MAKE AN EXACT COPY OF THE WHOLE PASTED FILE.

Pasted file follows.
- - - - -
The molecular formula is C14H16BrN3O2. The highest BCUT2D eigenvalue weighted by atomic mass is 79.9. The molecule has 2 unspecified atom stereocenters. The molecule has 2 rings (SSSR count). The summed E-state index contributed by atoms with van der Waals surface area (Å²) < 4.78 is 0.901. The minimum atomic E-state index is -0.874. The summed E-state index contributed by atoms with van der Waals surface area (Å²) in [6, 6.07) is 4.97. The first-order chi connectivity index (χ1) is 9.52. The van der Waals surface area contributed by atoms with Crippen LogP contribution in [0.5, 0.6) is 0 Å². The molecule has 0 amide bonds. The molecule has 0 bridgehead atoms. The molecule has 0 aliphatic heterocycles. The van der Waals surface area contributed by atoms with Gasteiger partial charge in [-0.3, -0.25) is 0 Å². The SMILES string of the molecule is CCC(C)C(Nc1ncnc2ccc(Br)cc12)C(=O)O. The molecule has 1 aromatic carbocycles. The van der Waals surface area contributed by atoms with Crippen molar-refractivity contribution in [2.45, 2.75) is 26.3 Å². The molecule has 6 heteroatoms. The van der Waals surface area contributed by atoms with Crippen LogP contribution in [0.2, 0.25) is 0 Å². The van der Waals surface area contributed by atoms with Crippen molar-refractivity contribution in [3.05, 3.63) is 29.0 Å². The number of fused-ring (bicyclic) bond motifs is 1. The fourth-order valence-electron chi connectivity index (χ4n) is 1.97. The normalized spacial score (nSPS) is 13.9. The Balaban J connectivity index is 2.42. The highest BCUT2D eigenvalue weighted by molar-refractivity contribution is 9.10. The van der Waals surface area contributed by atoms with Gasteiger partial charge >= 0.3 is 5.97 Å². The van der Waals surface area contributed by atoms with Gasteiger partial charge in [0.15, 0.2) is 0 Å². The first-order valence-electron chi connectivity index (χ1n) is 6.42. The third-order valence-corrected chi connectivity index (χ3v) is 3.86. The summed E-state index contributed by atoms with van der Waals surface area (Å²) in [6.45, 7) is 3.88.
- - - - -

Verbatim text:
The molecular formula is C14H16BrN3O2. The highest BCUT2D eigenvalue weighted by atomic mass is 79.9. The molecule has 2 unspecified atom stereocenters. The molecule has 2 rings (SSSR count). The summed E-state index contributed by atoms with van der Waals surface area (Å²) < 4.78 is 0.901. The minimum atomic E-state index is -0.874. The summed E-state index contributed by atoms with van der Waals surface area (Å²) in [6, 6.07) is 4.97. The first-order chi connectivity index (χ1) is 9.52. The van der Waals surface area contributed by atoms with Crippen LogP contribution in [0.5, 0.6) is 0 Å². The molecule has 0 amide bonds. The molecule has 0 bridgehead atoms. The molecule has 0 aliphatic heterocycles. The van der Waals surface area contributed by atoms with Gasteiger partial charge in [-0.3, -0.25) is 0 Å². The SMILES string of the molecule is CCC(C)C(Nc1ncnc2ccc(Br)cc12)C(=O)O. The molecule has 1 aromatic carbocycles. The van der Waals surface area contributed by atoms with Crippen molar-refractivity contribution in [2.45, 2.75) is 26.3 Å². The molecule has 6 heteroatoms. The van der Waals surface area contributed by atoms with Crippen LogP contribution in [0.2, 0.25) is 0 Å². The van der Waals surface area contributed by atoms with Crippen molar-refractivity contribution in [3.05, 3.63) is 29.0 Å². The number of fused-ring (bicyclic) bond motifs is 1. The fourth-order valence-electron chi connectivity index (χ4n) is 1.97. The normalized spacial score (nSPS) is 13.9. The Balaban J connectivity index is 2.42. The highest BCUT2D eigenvalue weighted by molar-refractivity contribution is 9.10. The van der Waals surface area contributed by atoms with Gasteiger partial charge >= 0.3 is 5.97 Å². The van der Waals surface area contributed by atoms with Gasteiger partial charge in [0.15, 0.2) is 0 Å². The first-order valence-electron chi connectivity index (χ1n) is 6.42. The third-order valence-corrected chi connectivity index (χ3v) is 3.86. The summed E-state index contributed by atoms with van der Waals surface area (Å²) in [6.45, 7) is 3.88.